Thursday 27th Draft received orders to move off. Gave Capt Bales & Lieut. Munro 3 cheers. Entrained at Denton with about 900 others. Embarked at Southampton on the “Viper” a small, but very fast two funnelled steamer. During the trip, during night of course, I was a little bit seasick but only for a few minutes. It was a bitterly cold night & the boat which carried 1850 troops had practically no accommodation whatever. I had to keep walking about nearly the whole 6 hours we took crossing the channel. It was said that the “Viper” travelled at 22 knots per hour, a rather low estimate I think. On either side were destroyers, our escort. We passed several other troopships on the way. The night was bright, the moonlight showing the water up like silver. The searchlights of the destroyers pierced the gloom every now and then. At 1 o’clock we stood outside Havre, a pretty site it looked. The water like a mirror, the bright moon, the pretty hills & the colored lights on the warships & lighthouses. We tied up next to a troopship filled with Yankee troops. I had several yarns with some of them. They were the Montana Regt, & were all very big fellows & very fine chaps too. Of course they were going to end the “gardarm war”. During the night a couple of the mysterious ”P” boats tied up against us. They are big destroyers but are like a submarine to look at. They were our escorts across. At 9 o’clock we landed, and marched to our base, about 6 miles away. We passed all sorts of soldiers & sailors. Also saw the Nigger (S. Africa) Labour Battn at work. Also the Women’s Army (W.A.A.C.) arrived at the base & put in tents. At the base we had plenty to eat. Here we were issued with a tin helmet, blanket, 120 rounds of ammunition, rifle bayonet, u’pants, rations etc. After the 2nd day, we moved off. We marched back to Le Havre, our extra heavy packs being almost unbearable. However, the march of five miles was accomplished & we were put in trucks similar to “Z” class in W.A. These trucks take 40 men. It was an awful ride. There was hardly room to sit, even in a cramped position. The train kept going all night till about midday the following day. The cold was bitter & we were glad to get out at Castre (Ypres salient). The roads were like a sheet of ice. The march that followed was only 6 miles, but is one that I am not likely to forget. Fellows could not keep their feet & we had to rest about every mile. We did not arrive at our camp till after 6 o’clock. We could hear the boom of the guns & the rat-tat of machine guns. We could even see the flashes of the bursting shells. Things are getting bad. Fellows were slipping down from sheer exhaustion & could not pick themselves up. The weight of the packs cut into our shoulders & made our arms numb. All this in an icy wind. At length we were placed in billets, mine is in a building 191 in the main street in Baillieu. A few doors away are a couple of bomb shattered places. This morning after a good sleep I went for a stroll down the city. An enemy aeroplane flew over at a very great height. We could see the shrapnel bursting underneath it. The air is full of allied aeroplanes. On the way up we passed a big gun called the “Great Consul”. It was a monster. We amuse ourselves with the French kiddies here. They are awfully funny.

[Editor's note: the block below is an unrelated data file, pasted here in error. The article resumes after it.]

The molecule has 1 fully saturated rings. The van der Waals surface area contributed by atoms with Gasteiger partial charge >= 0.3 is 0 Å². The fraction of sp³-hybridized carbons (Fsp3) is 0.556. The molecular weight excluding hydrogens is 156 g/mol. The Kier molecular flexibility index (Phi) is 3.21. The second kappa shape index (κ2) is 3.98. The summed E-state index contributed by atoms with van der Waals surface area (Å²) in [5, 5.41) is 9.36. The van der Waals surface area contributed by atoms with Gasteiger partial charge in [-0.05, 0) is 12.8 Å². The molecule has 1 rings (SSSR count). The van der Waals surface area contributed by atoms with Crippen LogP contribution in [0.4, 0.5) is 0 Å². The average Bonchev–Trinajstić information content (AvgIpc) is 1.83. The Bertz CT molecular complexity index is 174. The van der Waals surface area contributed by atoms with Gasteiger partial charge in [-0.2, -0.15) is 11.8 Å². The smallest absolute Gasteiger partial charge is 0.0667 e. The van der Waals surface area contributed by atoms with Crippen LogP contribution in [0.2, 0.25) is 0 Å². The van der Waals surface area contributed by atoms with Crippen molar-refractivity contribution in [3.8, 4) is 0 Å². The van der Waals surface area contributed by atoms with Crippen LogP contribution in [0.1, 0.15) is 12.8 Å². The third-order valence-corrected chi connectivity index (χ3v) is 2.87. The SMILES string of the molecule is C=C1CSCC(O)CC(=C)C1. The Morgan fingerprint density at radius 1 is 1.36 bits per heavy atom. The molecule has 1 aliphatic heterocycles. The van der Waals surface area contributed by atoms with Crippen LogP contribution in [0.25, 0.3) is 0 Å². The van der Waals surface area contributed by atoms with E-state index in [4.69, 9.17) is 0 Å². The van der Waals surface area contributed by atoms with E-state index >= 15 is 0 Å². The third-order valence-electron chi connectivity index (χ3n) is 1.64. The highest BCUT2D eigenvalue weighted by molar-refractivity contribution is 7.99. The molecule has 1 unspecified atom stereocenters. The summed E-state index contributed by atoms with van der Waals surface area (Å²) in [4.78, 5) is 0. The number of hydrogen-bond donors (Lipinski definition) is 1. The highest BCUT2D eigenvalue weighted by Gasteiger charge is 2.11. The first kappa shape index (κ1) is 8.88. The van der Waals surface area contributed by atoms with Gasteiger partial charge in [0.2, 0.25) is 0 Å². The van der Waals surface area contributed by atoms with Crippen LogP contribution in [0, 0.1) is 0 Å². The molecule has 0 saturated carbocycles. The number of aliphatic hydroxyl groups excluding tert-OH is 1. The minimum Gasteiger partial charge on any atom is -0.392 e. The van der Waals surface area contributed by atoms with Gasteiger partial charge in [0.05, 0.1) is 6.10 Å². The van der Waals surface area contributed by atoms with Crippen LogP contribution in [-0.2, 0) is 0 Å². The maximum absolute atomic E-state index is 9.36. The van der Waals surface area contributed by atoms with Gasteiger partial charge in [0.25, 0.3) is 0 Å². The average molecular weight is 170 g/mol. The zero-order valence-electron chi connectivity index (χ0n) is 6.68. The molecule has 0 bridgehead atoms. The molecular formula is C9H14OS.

1-1-18. For dinner to celebrate the day we had one slice of bread and one spoonful of jam.
2-1-18 Today I saw a real dinkum Red Cross train direct from the firing line. I considered it about the saddest thing I have ever seen in this war. The train was pretty to look at & came straight from the Ypres front. I could see the _ patients lying bandages & all. I could also see a couple of sisters aboard it. Frits came over today in his aeroplanes, but was some distance away. We could hear his bombs bursting. When Fritz’s aeroplanes are visible, they are that high up that they look no more than a mere speck.
3-1-18. Still resting in billets.
4-1-18 Left Baillieu to join the Battalion. On the way we passed a big aerodrome & saw aeroplane after aeroplane go up. We also passed a big gun repair shop. There were some monster guns there & I saw one being brought in by a big caterpillar tractor. We crossed the border line & reported to the battalion at Loere, a small Belgium village. Was allotted to “C” Coy. Tis very uncomfortable here. Very little to eat. We are at present resting a few miles behind the lines. 24 in a hut meant to hold 12. No water to wash with. Consequently filthy. One wash a week is usually all that can be managed.
6-1-18 Still resting. Snowing very fast. No. 10 platoon won the platoon competition. Saw an anti-aircraft gun in its war paint. Star shells & verey lights & tracer bullets at front line visible here. The snow & ice has thawed & there is mud everywhere. We are simply caked with mud & cannot get rid of it.
10-1-18. Met Sed Rogers today. He had just returned from blighty. Also met H.A. Lightfoot. He has been wounded & his tail down a treat.
12-1-18. Went for a stroll into Loere & who should I bump into than Lionel Parks. He has 2 pips up & looks classy. He invited Jack & myself into his cubicle & we had a good old wongi for a couple of hours. At the time he was 2nd in command of the 11th M.G. Coy. While we stood talking somebody came to the door & said that some other person wished to see My Parks & was no other than young Lorenzo Young from the 16th Battn. So it was a bit of a reunion alright. We were all very thankful to have met.
13-1-18 Sunday. Fritz came over today in one of his planes. I could see our “Archies” bursting about him but he did not appear to be hit. At the moment of writing (night) the guns are livening up a bit & there is a bit of a bombardment going on. During the week nothing special happened. On Saturday one of our observation balloons broke loose & as the wind was blowing towards Fritz’s lines it went over that way. Anti-aircraft gunfire burst all about it & I expected to see it burst into flames any moment, but by some miracle it escaped & disappeared behind a big cloud. The last couple of days has been pretty fine & there has been great aerial activity.